What is color theory and how does it apply to art? The answer to this question is very controversial as there are numerous schools of thought on the “right” way to approach color. The bottom line is that every artist interprets color differently and the choices that he or she makes in choosing one color over another are based largely on aesthetics, and perception but also physchological intuition. This is why color serves more than one purpose in art and why so many color theories have developed over the years. I will only touch briefly on color theory in this blog, as I am more concerned (for the purposes of teaching) with it’s perceptual applications to painting rather than it’s phsychological ramifications. For those interested in delving further into this topic, there are many great books devoted to it.
Color is apparent only where there is light. Without light, color would not exist. In previous blogs I wrote of the importance of value contrasts to describe form. Take that same concept and apply it to a colored object. If one were to take a red ball, for example, and shine a spotlight on it, a light side and shadow side would be apparent. The true red color however, would only appear in the transition somewhere between the shadow and highlight. This is known as the local color. In a tonal representation this area would be a mid-tone. The highlight would be washed out and shift in value. In painting, the simplest way to achieve this lighter variation would be to add white to the red body of color. This would be considered a tint of the red. To create the darker variation of shadow, black would be the most obvious choice. This would be considered a shade. This type of painting would be similar to a standard grisaille (with the exception of one additional color) and, though tonally balanced, it would still fail to accentuate the lighting effect. Color contrasts are needed to mimic the enchanting qualities of light and atmosphere that are unattainable with only value.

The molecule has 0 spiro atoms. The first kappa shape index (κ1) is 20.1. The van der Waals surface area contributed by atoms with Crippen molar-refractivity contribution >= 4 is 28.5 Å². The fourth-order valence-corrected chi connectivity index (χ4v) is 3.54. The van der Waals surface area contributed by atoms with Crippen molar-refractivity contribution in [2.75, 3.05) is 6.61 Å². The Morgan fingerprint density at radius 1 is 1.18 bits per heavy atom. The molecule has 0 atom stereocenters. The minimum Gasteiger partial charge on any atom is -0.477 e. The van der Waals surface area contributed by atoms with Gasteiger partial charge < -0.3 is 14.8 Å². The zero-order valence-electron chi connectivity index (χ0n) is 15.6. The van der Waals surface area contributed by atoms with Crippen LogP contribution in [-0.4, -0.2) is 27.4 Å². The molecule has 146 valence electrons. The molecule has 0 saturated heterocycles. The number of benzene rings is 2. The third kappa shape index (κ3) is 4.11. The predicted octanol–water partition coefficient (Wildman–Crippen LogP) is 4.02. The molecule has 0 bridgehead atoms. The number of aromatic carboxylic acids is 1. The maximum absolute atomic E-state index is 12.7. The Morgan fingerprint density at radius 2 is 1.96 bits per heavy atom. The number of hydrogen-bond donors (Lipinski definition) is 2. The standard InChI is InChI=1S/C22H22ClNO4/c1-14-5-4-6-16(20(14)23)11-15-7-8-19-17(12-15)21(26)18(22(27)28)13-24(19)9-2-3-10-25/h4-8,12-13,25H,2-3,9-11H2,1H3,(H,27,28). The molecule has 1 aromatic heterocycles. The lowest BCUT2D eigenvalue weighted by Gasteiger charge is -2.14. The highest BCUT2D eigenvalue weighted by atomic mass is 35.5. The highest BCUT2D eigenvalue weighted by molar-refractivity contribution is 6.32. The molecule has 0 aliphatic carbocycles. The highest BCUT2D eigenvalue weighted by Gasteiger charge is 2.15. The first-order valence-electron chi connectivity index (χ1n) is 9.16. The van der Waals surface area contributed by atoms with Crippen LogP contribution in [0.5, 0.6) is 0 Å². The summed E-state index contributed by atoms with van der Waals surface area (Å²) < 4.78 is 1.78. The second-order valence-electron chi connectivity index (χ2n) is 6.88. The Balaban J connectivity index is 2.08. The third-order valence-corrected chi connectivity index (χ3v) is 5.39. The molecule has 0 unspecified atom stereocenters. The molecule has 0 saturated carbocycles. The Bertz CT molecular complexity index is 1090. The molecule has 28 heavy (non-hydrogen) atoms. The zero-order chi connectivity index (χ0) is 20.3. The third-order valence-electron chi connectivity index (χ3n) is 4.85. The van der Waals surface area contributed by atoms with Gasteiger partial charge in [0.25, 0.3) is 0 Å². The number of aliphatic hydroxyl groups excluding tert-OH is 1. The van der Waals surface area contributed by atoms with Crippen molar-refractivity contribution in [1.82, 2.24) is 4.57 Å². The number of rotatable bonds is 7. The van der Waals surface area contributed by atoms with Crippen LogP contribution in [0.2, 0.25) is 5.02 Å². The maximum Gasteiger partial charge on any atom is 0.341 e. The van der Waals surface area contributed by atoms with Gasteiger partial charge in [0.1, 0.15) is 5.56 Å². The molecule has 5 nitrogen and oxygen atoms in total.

Different light sources will influence the appearance of colors. If one were to take an incandescent light and shine it on a red ball, the light side would appear to be somewhat orange. That is because the nature of incandescent light is very yellow. Take that same red ball, and put it outside on an over-cast day, and the light side would appear to be more of a violet. This occurs because natural light in contrast to incandescent light has a much “cooler” appearance which leads me to my next point; all colors are relative to their environment. That is why there is no one formula to mixing colors. Every portrait, figure, still life and landscape will call upon different color mixtures based upon the way that they are lit and their surrounding environment.
Shadows are key in accentuating the illusion of light. Rarely will shadows be absent of light. If that were the case they’d be completely black. On the contrary, they reflect many of the colors in their environment. That is because ambient light reflects off of other objects and gets “absorbed” by the shadow. When this takes place it is referred to as reflective light. To demonstrate this phenomenon, take an egg and place it on a red table cloth. Shine a spotlight on top allowing the shadow to fall along the bottom half. You will notice that the shadow absorbs the reflectivity of the red cloth. Now place the egg on a blue tablecloth and observe the changes. What happens in the non-shadow portion of the egg is less influenced by the environmental changes. That is because the rays of the direct light or primary light source overpower the environmental changes.
Painters who understand how the nature of light effects color have unlimited possibilities for invention. They can make choices to enhance the reality that is presented to them, or even create an imagined environment in their paintings that portray all of the magical qualities that light offers.